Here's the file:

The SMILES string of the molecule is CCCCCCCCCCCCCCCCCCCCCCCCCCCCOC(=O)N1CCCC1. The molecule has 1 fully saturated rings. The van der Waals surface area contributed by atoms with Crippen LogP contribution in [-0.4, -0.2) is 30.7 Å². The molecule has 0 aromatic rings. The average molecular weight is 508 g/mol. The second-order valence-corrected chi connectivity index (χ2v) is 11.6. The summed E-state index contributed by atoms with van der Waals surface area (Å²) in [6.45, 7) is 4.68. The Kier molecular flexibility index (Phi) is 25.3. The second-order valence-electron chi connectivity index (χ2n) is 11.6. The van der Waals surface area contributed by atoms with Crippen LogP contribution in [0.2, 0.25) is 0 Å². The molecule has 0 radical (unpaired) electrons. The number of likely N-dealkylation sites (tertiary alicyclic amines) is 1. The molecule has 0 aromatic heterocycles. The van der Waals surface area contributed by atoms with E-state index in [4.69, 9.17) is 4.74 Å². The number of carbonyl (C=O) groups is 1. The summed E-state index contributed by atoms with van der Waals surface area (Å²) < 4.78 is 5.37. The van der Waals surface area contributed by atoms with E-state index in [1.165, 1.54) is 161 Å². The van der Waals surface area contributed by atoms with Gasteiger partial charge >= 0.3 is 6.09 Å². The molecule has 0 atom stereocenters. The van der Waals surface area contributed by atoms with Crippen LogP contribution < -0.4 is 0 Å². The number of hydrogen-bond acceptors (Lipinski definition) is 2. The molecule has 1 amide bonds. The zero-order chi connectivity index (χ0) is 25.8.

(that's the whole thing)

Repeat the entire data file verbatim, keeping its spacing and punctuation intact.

The SMILES string of the molecule is CCCCCCCCCCCCCCCCCCCCCCCCCCCCOC(=O)N1CCCC1. The molecule has 1 fully saturated rings. The van der Waals surface area contributed by atoms with Crippen LogP contribution in [-0.4, -0.2) is 30.7 Å². The molecule has 0 aromatic rings. The average molecular weight is 508 g/mol. The second-order valence-corrected chi connectivity index (χ2v) is 11.6. The summed E-state index contributed by atoms with van der Waals surface area (Å²) in [6.45, 7) is 4.68. The Kier molecular flexibility index (Phi) is 25.3. The second-order valence-electron chi connectivity index (χ2n) is 11.6. The van der Waals surface area contributed by atoms with Crippen LogP contribution in [0.2, 0.25) is 0 Å². The molecule has 0 radical (unpaired) electrons. The number of likely N-dealkylation sites (tertiary alicyclic amines) is 1. The molecule has 0 aromatic heterocycles. The van der Waals surface area contributed by atoms with E-state index in [4.69, 9.17) is 4.74 Å². The number of carbonyl (C=O) groups is 1. The summed E-state index contributed by atoms with van der Waals surface area (Å²) < 4.78 is 5.37. The van der Waals surface area contributed by atoms with E-state index in [1.165, 1.54) is 161 Å². The van der Waals surface area contributed by atoms with Gasteiger partial charge >= 0.3 is 6.09 Å². The molecule has 0 atom stereocenters. The van der Waals surface area contributed by atoms with Crippen LogP contribution < -0.4 is 0 Å². The number of hydrogen-bond acceptors (Lipinski definition) is 2. The molecule has 1 amide bonds. The zero-order chi connectivity index (χ0) is 25.8.